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Community Profile: Riding for a reason

Dee Stiers leads family of volunteers, riders at Silt riding institute

Dee Stiers, right, helps lead rider Penny during her session at Silt's Riding Institute for Disabled Equestrians.
Chelsea Self/Post Independent

Nestled in Peach Valley at the foot of the Hogback Mountains is a place where people of all ages and all walks of life become a family­ — a place where equestrians ride for a reason.

Technically, the Riding Institute for Disabled Equestrians (RIDE) is a private, nonprofit organization designed to provide equine assisted activities through therapeutic programs to developmentally and physically disabled children and adults and offers equine-facilitated mental health activities.

But for those who are part of the RIDE family, it’s a place where students, horses and volunteers are accepted for who they are. It’s a place of hope, new beginnings and safety.



Dee Stiers and her husband, Poke, took over the institute when it was still in its infancy in 1993 after being fabricated by MaryLee Lebaw, who was no longer able to continue running it.

Poke Stiers watches from the gate while riders have sessions in the corral at Silt’s Riding Institute for Disabled Equestrians.
Chelsea Self/Post Independent

“I said, ‘Well I can. I’ll take it over for you,’” Stiers said.



Stiers, who graduated from the University of Northern Colorado with a degree in special education, was an educator for just under 50 years. With a family that had a history and knowledge of horses, Stiers knew this was something she wanted to take on.

“It was a perfect scenario for me­­­ — I was stoked,” she said.

History with horses

Dee and Poke Stiers met on the Front Range in 1966. It was a teal Mustang Convertible owned by the Glenwood Springs boy ­that initially grabbed the attention of the 19-year-old Dee.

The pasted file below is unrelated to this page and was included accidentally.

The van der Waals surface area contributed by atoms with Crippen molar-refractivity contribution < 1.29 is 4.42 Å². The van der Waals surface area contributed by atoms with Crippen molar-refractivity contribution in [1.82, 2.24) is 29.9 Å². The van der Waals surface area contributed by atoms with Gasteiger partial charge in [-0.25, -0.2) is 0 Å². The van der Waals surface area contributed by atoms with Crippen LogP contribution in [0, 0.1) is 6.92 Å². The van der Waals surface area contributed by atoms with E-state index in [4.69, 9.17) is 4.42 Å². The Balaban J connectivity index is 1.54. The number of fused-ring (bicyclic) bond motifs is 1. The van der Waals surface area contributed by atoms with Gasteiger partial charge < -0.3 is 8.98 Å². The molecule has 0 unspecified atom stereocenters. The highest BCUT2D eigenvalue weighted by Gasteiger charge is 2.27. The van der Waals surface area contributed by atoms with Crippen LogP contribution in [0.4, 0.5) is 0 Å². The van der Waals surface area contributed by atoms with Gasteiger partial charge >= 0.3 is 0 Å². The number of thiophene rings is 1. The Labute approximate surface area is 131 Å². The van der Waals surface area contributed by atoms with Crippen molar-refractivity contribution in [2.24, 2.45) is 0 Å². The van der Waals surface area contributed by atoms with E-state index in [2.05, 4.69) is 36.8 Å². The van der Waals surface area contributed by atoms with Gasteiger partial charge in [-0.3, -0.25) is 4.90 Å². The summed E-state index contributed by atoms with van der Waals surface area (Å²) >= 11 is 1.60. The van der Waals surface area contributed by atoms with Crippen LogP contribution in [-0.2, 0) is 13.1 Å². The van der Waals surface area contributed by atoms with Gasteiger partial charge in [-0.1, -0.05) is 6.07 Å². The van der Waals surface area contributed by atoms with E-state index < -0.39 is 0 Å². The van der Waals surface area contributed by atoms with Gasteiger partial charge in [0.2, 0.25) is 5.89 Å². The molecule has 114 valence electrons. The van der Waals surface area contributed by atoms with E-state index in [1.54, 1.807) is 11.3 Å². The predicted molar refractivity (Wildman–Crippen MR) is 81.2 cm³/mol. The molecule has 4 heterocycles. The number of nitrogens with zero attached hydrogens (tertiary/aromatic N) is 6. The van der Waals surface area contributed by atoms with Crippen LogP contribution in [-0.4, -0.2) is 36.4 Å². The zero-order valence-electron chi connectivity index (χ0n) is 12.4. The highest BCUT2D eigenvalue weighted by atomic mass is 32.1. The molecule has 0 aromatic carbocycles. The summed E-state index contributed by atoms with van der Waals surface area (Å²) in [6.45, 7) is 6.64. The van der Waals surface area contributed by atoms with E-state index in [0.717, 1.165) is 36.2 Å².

The two dated before Poke enlisted in the United States Marines Corps and served in Vietnam. They got married after his return and moved to Denver to start a family and had two daughters, Stephanie and Melanie.

While Poke was serving in the military, the family moved back and forth between California and Hawaii while Dee continued to teach in each location.

“When we were in Hawaii, Steph found this place called Champagne Therapy,” Stiers said. “It’s like what we do here but smaller.”

“All I wanted was to be around horses,” Stephanie Stiers said. “I would muck stalls, I started leading (horses) and working with kids with Down syndrome. So that’s kind of how we were introduced to equine assisted therapy.”

Stephanie Stiers gets Finn pumped up for his riding session at the Riding Institute for Disabled Equestrians near Silt.
Chelsea Self/Post Independent

The family later moved to California and became heavily involved with another equine group called The Pony Club, a national program that teaches riding and proper care of horses. 

“We’re the type that once we go in, we go in full force,” Dee Stiers said. “And it was great, because when Poke was gone to Okinawa and gone to the Gulf War, we would go to school, then go home and ride.”

Return home

In 1993, the Stiers family moved back to Garfield County, where Dee continued to teach special education and was quickly introduced to MaryLee Lebaw and the RIDE program.

One year later, they moved to their ranch on Bendetti Lane north of Silt and brought the riding institute with them, where it has been ever since.  

Since she was teaching special education locally, Stiers knew the kids and their parents and was able to tell them about the therapeutic opportunities at RIDE.